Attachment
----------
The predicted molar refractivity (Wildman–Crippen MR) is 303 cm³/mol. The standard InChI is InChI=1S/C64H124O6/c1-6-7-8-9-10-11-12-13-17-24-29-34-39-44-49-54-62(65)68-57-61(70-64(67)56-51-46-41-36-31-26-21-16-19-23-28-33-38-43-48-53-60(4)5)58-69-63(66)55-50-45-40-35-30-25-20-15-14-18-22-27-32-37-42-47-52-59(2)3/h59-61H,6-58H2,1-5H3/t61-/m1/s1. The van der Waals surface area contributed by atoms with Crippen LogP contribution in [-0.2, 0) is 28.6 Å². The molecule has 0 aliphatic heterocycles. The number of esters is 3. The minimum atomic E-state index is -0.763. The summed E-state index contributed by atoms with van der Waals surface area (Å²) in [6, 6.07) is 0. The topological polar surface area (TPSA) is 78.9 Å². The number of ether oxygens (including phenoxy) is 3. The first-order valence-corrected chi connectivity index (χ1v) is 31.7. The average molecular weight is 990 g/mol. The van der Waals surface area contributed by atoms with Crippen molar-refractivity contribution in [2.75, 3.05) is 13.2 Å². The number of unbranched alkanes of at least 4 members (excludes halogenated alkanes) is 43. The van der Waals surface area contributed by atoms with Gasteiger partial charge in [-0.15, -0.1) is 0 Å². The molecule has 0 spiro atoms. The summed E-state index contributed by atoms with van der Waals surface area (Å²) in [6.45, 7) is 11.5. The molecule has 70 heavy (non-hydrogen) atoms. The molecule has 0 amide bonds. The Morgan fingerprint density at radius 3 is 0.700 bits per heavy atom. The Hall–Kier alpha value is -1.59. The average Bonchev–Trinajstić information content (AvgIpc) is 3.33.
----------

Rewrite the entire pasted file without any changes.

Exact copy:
The predicted molar refractivity (Wildman–Crippen MR) is 303 cm³/mol. The standard InChI is InChI=1S/C64H124O6/c1-6-7-8-9-10-11-12-13-17-24-29-34-39-44-49-54-62(65)68-57-61(70-64(67)56-51-46-41-36-31-26-21-16-19-23-28-33-38-43-48-53-60(4)5)58-69-63(66)55-50-45-40-35-30-25-20-15-14-18-22-27-32-37-42-47-52-59(2)3/h59-61H,6-58H2,1-5H3/t61-/m1/s1. The van der Waals surface area contributed by atoms with Crippen LogP contribution in [-0.2, 0) is 28.6 Å². The molecule has 0 aliphatic heterocycles. The number of esters is 3. The minimum atomic E-state index is -0.763. The summed E-state index contributed by atoms with van der Waals surface area (Å²) in [6, 6.07) is 0. The topological polar surface area (TPSA) is 78.9 Å². The number of ether oxygens (including phenoxy) is 3. The first-order valence-corrected chi connectivity index (χ1v) is 31.7. The average molecular weight is 990 g/mol. The van der Waals surface area contributed by atoms with Crippen molar-refractivity contribution in [2.75, 3.05) is 13.2 Å². The number of unbranched alkanes of at least 4 members (excludes halogenated alkanes) is 43. The van der Waals surface area contributed by atoms with Gasteiger partial charge in [-0.15, -0.1) is 0 Å². The molecule has 0 spiro atoms. The summed E-state index contributed by atoms with van der Waals surface area (Å²) in [6.45, 7) is 11.5. The molecule has 70 heavy (non-hydrogen) atoms. The molecule has 0 amide bonds. The Morgan fingerprint density at radius 3 is 0.700 bits per heavy atom. The Hall–Kier alpha value is -1.59. The average Bonchev–Trinajstić information content (AvgIpc) is 3.33.